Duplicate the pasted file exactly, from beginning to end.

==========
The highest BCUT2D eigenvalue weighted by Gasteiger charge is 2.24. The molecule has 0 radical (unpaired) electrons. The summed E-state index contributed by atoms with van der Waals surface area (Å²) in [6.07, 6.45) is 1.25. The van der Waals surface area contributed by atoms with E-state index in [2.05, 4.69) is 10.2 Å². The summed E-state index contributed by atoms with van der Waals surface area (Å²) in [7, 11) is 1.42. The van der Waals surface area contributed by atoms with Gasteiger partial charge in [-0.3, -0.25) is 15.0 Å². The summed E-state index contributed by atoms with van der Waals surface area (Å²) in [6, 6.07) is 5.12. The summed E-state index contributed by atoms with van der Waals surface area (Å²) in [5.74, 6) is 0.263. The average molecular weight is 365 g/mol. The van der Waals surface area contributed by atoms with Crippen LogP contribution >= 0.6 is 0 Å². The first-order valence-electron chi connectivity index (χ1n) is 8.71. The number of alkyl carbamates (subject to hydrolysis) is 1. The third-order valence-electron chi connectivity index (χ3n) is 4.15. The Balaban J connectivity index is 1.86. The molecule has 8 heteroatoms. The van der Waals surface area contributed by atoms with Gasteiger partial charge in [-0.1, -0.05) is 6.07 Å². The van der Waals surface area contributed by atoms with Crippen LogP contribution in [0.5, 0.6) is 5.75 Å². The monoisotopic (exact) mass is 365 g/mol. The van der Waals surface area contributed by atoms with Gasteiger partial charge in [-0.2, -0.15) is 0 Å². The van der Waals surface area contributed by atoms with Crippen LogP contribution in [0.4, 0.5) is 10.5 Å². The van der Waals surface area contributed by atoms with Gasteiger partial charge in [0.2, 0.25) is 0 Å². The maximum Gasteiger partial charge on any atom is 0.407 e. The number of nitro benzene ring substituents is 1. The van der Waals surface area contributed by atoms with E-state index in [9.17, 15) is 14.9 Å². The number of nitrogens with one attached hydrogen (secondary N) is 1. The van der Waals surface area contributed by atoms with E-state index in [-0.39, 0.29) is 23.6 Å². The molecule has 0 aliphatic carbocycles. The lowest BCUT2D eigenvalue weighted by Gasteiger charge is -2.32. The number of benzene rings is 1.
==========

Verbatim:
The highest BCUT2D eigenvalue weighted by Gasteiger charge is 2.24. The molecule has 0 radical (unpaired) electrons. The summed E-state index contributed by atoms with van der Waals surface area (Å²) in [6.07, 6.45) is 1.25. The van der Waals surface area contributed by atoms with E-state index in [2.05, 4.69) is 10.2 Å². The summed E-state index contributed by atoms with van der Waals surface area (Å²) in [7, 11) is 1.42. The van der Waals surface area contributed by atoms with Gasteiger partial charge in [-0.3, -0.25) is 15.0 Å². The summed E-state index contributed by atoms with van der Waals surface area (Å²) in [6, 6.07) is 5.12. The summed E-state index contributed by atoms with van der Waals surface area (Å²) in [5.74, 6) is 0.263. The average molecular weight is 365 g/mol. The van der Waals surface area contributed by atoms with Crippen LogP contribution >= 0.6 is 0 Å². The first-order valence-electron chi connectivity index (χ1n) is 8.71. The number of alkyl carbamates (subject to hydrolysis) is 1. The third-order valence-electron chi connectivity index (χ3n) is 4.15. The Balaban J connectivity index is 1.86. The molecule has 8 heteroatoms. The van der Waals surface area contributed by atoms with Gasteiger partial charge in [-0.1, -0.05) is 6.07 Å². The van der Waals surface area contributed by atoms with Crippen LogP contribution in [0.5, 0.6) is 5.75 Å². The monoisotopic (exact) mass is 365 g/mol. The van der Waals surface area contributed by atoms with Gasteiger partial charge in [-0.2, -0.15) is 0 Å². The van der Waals surface area contributed by atoms with Crippen LogP contribution in [0.4, 0.5) is 10.5 Å². The van der Waals surface area contributed by atoms with Gasteiger partial charge in [0.2, 0.25) is 0 Å². The maximum Gasteiger partial charge on any atom is 0.407 e. The number of nitro benzene ring substituents is 1. The van der Waals surface area contributed by atoms with E-state index in [9.17, 15) is 14.9 Å². The number of nitrogens with one attached hydrogen (secondary N) is 1. The van der Waals surface area contributed by atoms with E-state index in [-0.39, 0.29) is 23.6 Å². The molecule has 0 aliphatic carbocycles. The lowest BCUT2D eigenvalue weighted by Gasteiger charge is -2.32. The number of benzene rings is 1.